How will the immune response to COVID‑19 vaccination among Indigenous peoples in the Northwest Territories change over time?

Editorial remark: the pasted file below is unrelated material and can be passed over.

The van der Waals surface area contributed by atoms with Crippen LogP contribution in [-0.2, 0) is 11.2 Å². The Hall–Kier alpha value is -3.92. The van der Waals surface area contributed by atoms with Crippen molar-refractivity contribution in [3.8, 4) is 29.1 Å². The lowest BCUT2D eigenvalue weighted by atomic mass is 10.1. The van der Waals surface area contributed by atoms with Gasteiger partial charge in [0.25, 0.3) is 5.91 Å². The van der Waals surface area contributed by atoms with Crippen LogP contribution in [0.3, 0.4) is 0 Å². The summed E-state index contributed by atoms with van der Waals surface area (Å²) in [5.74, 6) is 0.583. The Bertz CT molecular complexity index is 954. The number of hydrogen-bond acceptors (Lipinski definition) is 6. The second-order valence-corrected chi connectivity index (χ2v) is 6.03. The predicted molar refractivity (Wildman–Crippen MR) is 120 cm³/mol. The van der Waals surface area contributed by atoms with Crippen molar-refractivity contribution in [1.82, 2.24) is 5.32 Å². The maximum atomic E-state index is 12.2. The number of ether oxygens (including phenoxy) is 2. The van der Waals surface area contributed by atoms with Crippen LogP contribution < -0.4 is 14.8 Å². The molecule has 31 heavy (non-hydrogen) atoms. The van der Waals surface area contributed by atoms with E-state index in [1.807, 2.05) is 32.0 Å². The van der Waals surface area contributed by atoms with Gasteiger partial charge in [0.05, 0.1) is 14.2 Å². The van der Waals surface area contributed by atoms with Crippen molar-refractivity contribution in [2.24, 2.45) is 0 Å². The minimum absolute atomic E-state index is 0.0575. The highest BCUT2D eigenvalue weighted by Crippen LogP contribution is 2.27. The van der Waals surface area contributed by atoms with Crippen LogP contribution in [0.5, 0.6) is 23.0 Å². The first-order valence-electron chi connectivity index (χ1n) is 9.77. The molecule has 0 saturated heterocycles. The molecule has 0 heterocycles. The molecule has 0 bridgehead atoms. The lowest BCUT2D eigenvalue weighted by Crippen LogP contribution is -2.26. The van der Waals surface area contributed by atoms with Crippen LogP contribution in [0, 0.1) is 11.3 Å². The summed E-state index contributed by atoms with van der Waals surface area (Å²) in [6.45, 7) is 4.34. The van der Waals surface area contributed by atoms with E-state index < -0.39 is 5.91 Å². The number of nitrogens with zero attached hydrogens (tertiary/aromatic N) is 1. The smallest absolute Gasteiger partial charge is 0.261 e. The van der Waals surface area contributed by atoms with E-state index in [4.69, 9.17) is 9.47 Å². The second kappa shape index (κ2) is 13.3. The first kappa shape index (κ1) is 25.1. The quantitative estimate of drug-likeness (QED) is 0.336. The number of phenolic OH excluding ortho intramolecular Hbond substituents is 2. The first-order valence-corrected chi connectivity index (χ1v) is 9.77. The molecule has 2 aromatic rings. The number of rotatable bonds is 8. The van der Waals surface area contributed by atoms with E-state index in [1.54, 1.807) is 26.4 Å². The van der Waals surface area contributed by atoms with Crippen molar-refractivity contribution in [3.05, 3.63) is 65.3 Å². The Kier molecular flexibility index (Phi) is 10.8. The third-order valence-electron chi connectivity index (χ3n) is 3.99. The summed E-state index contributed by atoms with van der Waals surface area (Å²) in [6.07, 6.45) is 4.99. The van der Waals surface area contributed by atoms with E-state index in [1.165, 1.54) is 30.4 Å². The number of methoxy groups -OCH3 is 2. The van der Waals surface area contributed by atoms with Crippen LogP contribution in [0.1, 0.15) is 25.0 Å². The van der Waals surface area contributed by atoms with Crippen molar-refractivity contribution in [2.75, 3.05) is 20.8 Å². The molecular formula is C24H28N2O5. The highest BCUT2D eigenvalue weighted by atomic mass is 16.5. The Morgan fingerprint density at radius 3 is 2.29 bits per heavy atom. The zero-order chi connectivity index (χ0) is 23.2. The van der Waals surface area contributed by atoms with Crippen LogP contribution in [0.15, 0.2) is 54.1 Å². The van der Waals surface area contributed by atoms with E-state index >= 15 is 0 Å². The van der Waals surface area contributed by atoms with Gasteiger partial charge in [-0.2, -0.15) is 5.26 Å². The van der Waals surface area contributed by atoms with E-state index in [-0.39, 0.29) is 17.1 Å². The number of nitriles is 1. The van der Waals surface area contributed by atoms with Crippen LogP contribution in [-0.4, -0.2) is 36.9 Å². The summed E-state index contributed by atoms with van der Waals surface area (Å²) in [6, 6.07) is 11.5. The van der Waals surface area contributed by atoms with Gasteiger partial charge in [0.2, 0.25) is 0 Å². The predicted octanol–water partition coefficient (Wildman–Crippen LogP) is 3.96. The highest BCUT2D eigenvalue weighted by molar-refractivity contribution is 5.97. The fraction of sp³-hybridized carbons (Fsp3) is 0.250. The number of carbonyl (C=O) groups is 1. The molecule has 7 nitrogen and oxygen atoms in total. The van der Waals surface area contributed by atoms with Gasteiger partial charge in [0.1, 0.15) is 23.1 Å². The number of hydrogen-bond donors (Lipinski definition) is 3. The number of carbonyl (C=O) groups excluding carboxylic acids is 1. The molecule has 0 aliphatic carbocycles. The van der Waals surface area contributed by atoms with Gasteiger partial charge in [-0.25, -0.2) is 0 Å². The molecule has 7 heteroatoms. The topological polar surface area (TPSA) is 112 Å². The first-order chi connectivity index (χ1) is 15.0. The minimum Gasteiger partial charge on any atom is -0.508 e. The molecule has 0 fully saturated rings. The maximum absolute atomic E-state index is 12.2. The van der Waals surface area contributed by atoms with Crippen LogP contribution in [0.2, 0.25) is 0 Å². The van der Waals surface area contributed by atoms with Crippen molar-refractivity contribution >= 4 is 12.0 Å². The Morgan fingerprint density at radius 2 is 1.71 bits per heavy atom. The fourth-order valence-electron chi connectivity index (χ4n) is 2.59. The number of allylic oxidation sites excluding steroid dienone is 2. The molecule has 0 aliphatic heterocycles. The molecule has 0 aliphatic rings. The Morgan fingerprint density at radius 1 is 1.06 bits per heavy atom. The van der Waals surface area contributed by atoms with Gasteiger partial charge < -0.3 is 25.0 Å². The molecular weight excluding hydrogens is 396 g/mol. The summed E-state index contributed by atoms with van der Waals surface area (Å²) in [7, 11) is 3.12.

Immune response to vaccination can be different for many people, depending on age, sex, gender, and ethnicity. Some may have a reduced response, and it is important to measure this among different populations to understand the effectiveness of the COVID‑19 (C19) vaccine. This is essential for pandemic policy and planning to implement strong vaccination programs, ease the impact of C19, and find out if and when booster shots may be needed. With full engagement in research leadership, collaboration, and decision-making, and sharing of knowledge with the communities, the Community Advisory Board (CAB) and partners this project will: 1) look at C19 immune response at two time points using dried blood spots taken by a finger prick among both vaccinated and unvaccinated Indigenous peoples in 4 Northwest Territories (NT) Tlicho communities; and 2) share results with communities and all partners. We will collect important new information for the prevention of C19 as there is currently limited evidence available on the effectiveness of the C19 vaccine for Indigenous peoples. This work has involved a process of consultation and agreement with the Tlicho Government to ensure methods are culturally safe and relevant and that outcomes will provide direct community benefit. We will provide training and employment to local community staff, as we have done successfully in other projects. The team is ready to partner with the communities and the CAB to collect this evidence quickly by expanding an ongoing C-19 project, which is working with the same 4 communities. The project is co-led by Rachel Oystrek, an experienced Indigenous Public Health Program Coordinator, and Hotii ts’eeda NT SPOR Support Unit with support from Dr. John B. Zoe, a highly respected Indigenous leader. The team includes academic and local researchers, public health policymakers, and international and national collaborators. Collecting this information is necessary for the future prevention of C19 in NT.